Federal Judge Vacates a $228 Million Award in a BIPA Case

TDG

The Biometric Information Privacy Act, otherwise known as “BIPA”, was enacted by the Illinois State Legislature in 2008 in response to the Legislature’s finding that corporate entities and small businesses are increasingly using a person’s biometric information in financial transactions and as a mechanism for employee timekeeping.

The Illinois Legislature enacted BIPA in order to protect people from unwittingly or forcibly providing their biometric information and biometric identifiers without their informed consent that this information was going to be used and stored. The idea behind BIPA was to protect a person’s biometric information and identifiers from improper capture and exposure. Unlike other forms of identifiers, a person cannot change their biometric data if it was ever compromised due to a data breach of improper exposure.

On June 30, 2023, Judge Matthew F. Kennelly of the Northern District of Illinois vacated the $228 million judgment that he had previously entered in favor of plaintiff. Originally Judge Kennelly found that the discretion contained in the statute depended on the number of violations not the amount of damage for each violation. He reasoned that once the number of violations was determined by the jury and whether violations were negligent or intentional that the amount of the damages under the statute would be mandatory because the statute provided for “liquidated damages of $1,000” for negligent violations and provided “liquidated damages of $5,000” for reckless or intentional violations. Based on this reasoning, the jury in the original trial determined only whether the conduct was negligent or intentional or reckless, and the number of violations. The district court judge then calculated the judgment of $228 million by multiplying the jury’s finding of 45,600 reckless violations times the liquidated damage amount of $5,000.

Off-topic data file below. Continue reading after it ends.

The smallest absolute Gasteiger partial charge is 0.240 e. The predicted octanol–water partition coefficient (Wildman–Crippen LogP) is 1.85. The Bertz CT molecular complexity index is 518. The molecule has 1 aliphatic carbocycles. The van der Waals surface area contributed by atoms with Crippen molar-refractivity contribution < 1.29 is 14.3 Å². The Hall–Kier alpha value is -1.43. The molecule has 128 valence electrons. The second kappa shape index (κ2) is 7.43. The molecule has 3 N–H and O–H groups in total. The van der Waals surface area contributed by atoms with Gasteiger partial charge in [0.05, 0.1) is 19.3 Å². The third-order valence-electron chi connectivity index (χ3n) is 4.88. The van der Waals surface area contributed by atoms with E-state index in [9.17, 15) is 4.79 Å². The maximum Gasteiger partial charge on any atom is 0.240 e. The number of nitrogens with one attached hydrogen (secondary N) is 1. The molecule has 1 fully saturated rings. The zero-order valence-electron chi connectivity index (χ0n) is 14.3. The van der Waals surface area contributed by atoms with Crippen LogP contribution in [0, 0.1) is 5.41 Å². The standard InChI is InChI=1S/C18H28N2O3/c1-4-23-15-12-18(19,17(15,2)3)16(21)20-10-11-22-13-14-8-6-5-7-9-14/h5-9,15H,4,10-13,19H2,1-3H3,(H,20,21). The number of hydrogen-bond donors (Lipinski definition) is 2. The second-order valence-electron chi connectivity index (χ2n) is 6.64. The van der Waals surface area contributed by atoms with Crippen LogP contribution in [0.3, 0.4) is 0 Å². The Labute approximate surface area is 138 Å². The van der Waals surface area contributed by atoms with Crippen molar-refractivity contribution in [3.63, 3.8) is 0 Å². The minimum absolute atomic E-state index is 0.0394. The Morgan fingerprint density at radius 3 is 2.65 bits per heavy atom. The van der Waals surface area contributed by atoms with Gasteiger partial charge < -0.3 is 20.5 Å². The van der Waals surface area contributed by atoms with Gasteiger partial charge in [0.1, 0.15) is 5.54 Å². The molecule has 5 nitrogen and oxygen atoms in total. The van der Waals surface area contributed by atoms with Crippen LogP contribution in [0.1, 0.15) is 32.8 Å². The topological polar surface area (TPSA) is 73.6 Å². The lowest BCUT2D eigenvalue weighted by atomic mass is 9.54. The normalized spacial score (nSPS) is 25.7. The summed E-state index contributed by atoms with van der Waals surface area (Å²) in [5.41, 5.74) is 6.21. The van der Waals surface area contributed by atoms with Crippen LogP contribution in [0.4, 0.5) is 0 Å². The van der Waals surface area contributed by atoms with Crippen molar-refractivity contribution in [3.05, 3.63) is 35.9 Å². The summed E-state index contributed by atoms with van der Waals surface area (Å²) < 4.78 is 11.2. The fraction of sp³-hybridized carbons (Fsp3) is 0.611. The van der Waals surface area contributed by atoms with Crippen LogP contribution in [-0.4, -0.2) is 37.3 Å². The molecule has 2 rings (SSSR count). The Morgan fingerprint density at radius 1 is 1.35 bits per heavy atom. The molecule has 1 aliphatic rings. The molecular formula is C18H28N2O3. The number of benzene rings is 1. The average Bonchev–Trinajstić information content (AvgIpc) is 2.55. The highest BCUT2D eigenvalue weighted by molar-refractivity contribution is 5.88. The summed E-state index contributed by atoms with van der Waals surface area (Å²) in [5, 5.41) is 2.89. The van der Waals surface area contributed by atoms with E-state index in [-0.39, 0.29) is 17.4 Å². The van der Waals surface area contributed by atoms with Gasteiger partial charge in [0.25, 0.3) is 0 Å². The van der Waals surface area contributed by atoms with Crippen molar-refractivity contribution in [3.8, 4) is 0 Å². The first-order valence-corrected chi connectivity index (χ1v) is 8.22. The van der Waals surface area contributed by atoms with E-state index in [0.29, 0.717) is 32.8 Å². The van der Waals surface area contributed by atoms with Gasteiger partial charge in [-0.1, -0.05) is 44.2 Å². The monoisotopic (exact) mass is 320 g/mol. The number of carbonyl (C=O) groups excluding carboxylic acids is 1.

In its post-trial motions, BNSF argued that damages and the amount of any award of damages were discretionary under BIPA because Section 20 provided that “[a] prevailing party may recover [damages, fees and costs, and other relief] for each violation.” It further argued that although Illinois courts had not squarely addressed the issue, the district court should nonetheless decide this question based on how it believed the Illinois Supreme Court was likely to rule.

After analyzing recent Illinois decisions (including the Illinois Supreme Court Decision in Cathron v. White Castle Sys., Inc., 2023 IL 128004 (2023) that had been decided four months after the original trial in this case), Judge Kennelly concluded that the Illinois Supreme Court was likely to rule that the amount of damages under the statute was discretionary, not just the number of violations or whether the violations were negligent or intentional. Judge Kennelly therefore vacated the award of damages, and ordered a new trial limited to the question of damages. This new trial is set to begin on October 2, 2023.

BIPA is still a point of tension amongst businesses and private parties as most organizations have still not fully adapted to the privacy law and its requirements, if you have any questions about BIPA please do not hesitate to contact or call your current Airdo Werwas attorney.

Categories: 
Related Posts
  • Illinois Legislature Passes BIPA Amendment Limiting Damages For Business Read More
  • PLAWA Final Rules Published in Illinois Register: Time to Revise Your Policy? Read More
  • Are Non-Competes Gone? The New Non-Compete Rule & What it Means for Your Organization Read More
/